• Is daily dosing of vitamin D preferred to larger weekly, monthly or annual doses?

  • Does the baseline level of serum 25-hydroxyvitamin D influence the choice and frequency of dose?

  • Does BMI or race influence the dose or mode of administration?

  • What is the role of fortification in increasing vitamin D?

  • How much is too much vitamin D?

  • What adverse outcomes are important?

Type and source of vitamin D: metabolites, active forms and analogues

Skin is the major source of cholecalciferol in humans, which is formed after exposure to the ultraviolet B (UVB) wavelength of sunlight. A number of personal and environmental factors reduce the skin production of vitamin D, such as low UVB availability, which is dependent, in part, on latitude, season, time of day and extent of air pollution (1, 2, 3). Even so, in regions of high UVB availability, a substantial prevalence of hypovitaminosis D has been reported (4). On the other hand, in countries where UVB availability is generally low, such as in Scandanavian countries, the use of cod liver oil and food fortification with vitamin D leads to higher levels of 25-hydroxyvitamin D than would be expected (5, 6). Methods to increase vitamin D intake across a given population, including bio-fortification consisting of adding vitamin D to livestock feeds or UVB-irradiation of mushrooms and baker’s yeast are under evaluation (7, 8).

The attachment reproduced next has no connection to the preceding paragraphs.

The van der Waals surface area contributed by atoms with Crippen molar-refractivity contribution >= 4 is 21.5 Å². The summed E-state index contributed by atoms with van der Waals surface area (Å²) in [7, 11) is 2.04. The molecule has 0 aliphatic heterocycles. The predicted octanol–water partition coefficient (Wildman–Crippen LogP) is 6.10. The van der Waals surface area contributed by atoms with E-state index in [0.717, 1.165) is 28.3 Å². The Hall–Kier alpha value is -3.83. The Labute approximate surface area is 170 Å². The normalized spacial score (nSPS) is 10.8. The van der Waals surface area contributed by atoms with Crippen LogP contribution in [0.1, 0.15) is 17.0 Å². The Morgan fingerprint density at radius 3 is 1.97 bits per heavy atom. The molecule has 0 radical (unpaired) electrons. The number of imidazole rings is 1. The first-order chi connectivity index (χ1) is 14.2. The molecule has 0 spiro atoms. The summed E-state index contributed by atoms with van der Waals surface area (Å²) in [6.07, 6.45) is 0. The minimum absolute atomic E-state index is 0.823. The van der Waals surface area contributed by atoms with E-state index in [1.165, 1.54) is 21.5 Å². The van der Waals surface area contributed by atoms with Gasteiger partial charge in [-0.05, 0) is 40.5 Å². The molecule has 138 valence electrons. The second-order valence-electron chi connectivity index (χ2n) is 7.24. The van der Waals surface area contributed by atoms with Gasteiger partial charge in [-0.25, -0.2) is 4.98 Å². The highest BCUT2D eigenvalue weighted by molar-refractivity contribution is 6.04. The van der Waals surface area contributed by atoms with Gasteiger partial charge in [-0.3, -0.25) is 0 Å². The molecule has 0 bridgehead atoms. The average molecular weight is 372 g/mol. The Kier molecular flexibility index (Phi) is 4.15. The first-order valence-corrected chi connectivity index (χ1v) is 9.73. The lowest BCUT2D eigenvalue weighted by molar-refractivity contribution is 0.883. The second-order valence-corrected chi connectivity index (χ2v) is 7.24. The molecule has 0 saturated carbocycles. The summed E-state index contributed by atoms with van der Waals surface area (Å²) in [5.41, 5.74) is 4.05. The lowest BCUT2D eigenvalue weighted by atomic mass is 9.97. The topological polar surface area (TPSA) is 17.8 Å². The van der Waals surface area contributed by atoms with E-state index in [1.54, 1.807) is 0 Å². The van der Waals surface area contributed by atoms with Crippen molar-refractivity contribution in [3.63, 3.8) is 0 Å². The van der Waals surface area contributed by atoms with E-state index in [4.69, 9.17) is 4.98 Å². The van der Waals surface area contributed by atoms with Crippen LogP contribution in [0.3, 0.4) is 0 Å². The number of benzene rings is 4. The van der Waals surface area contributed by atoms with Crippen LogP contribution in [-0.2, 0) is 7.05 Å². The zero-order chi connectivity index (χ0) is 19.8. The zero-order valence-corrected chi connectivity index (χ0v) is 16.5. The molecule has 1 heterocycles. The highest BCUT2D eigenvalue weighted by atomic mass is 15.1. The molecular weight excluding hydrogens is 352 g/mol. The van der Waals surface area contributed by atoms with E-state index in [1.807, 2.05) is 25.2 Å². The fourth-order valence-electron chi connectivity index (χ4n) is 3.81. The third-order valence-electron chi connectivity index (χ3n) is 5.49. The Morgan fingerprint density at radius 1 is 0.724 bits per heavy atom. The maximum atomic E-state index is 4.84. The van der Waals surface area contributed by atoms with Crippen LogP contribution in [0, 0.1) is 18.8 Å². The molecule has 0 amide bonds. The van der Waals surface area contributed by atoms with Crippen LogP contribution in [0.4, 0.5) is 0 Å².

For the treatment of hypovitaminosis D, either sun exposure or increased intake of vitamin D-fortified foods may not be sufficient. In these settings, vitamin D supplements should be considered, with various guidelines suggesting either vitamin D2 (ergocalciferol) or vitamin D3 (cholecalciferol) (9). Vitamin D3 seems to be preferred by many experts because of its greater potency (10, 11).

Interestingly, a meta-analysis of double-blind RCTs document that focused on a dose of vitamin D >480 IU/day the pooled effect of vitamin D3 on fractures was significantly lower by 23%, while the pooled effect on fractures was not significant with vitamin D2 (12). When vitamin D2 and D3 are considered together, a Cochrane analysis showed a significant decrease in incidence of hip fractures and non-vertebral fractures in patients treated with vitamin D plus calcium vs no treatment (13).